Dating back at least to cuts in the wake of the Great Recession, school funding fights have been central to Arizona Legislature sessions from restoring capital funding to improving teaching salaries.

But the hard-earned progress made over the past several years will be threatened when the 55th Legislature convenes Jan. 10 as a seldom-met funding provision in the Arizona Constitution looms over school district budgets to the tune of more than $1.1 billion—and it would be applied to the current budgets as districts approach their fourth quarter.

The provision is the constitutional aggregate expenditure limit, something one local legislator referred to as being “in the weeds.” It puts a limit on how much money districts are allowed to spend without regard to how much money the districts have been allocated.

Charter schools are exempt from the provision.

The limit has been hit a few times in the past, though at much lower levels, and the Legislature has always quickly voted to override it, officials said. The last time the limit was exceeded was in fiscal year 2008-09.

2022 is different, however, in several ways, officials said. First, school districts stand to surpass the limit by a much greater margin, about 17%, than ever before. The most previously was 2.65% in fiscal year 2007-08.

Second, no bill yet has been introduced to address waiving the limit in the days leading up to the session, as previously has been done.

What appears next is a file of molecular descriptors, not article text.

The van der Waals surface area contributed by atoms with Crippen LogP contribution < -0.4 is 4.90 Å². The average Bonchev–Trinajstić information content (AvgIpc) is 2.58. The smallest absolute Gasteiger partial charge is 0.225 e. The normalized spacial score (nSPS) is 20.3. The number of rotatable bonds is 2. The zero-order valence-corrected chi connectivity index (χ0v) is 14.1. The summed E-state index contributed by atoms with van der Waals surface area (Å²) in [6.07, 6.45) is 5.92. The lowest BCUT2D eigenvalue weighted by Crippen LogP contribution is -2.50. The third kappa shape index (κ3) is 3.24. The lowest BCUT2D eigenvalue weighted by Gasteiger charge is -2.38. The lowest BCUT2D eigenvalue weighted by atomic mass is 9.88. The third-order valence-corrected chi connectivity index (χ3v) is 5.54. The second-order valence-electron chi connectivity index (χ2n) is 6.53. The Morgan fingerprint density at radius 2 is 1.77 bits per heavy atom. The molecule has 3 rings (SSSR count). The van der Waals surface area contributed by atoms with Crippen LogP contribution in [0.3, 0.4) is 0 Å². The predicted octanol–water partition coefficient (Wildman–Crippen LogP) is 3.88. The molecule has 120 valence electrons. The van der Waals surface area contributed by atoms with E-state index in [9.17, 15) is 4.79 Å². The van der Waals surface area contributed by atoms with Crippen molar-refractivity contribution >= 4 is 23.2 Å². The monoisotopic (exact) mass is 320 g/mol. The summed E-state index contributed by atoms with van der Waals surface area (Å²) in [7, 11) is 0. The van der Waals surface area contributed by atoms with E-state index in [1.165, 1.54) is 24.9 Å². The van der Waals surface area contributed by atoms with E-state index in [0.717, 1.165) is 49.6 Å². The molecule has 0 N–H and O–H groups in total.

Finally, school officials said they are concerned that the strong partisan divide that marks American politics could make passing a waiver difficult.

Indeed, one legislator said he sees it passing eventually but only after some "prerequisites" have been cleared.

Because the limit is part of the Arizona Constitution, an override would have to be passed by a supermajority—a two-thirds vote of the Legislature. It would not, however, require Gov. Doug Ducey's approval.

Time is also limited to pass an override. A waiver must be in put place by March 1, or the districts will have to put in the cuts on current budgets. School fiscal years run from July 1 to June 30, so most of the budget year will have passed.

“If it happened, I would call it catastrophic,” said Bonnie Betz, Gilbert Public Schools’ business services assistant superintendent. “And not just for education of our students, but for every single staff member in school districts throughout the state."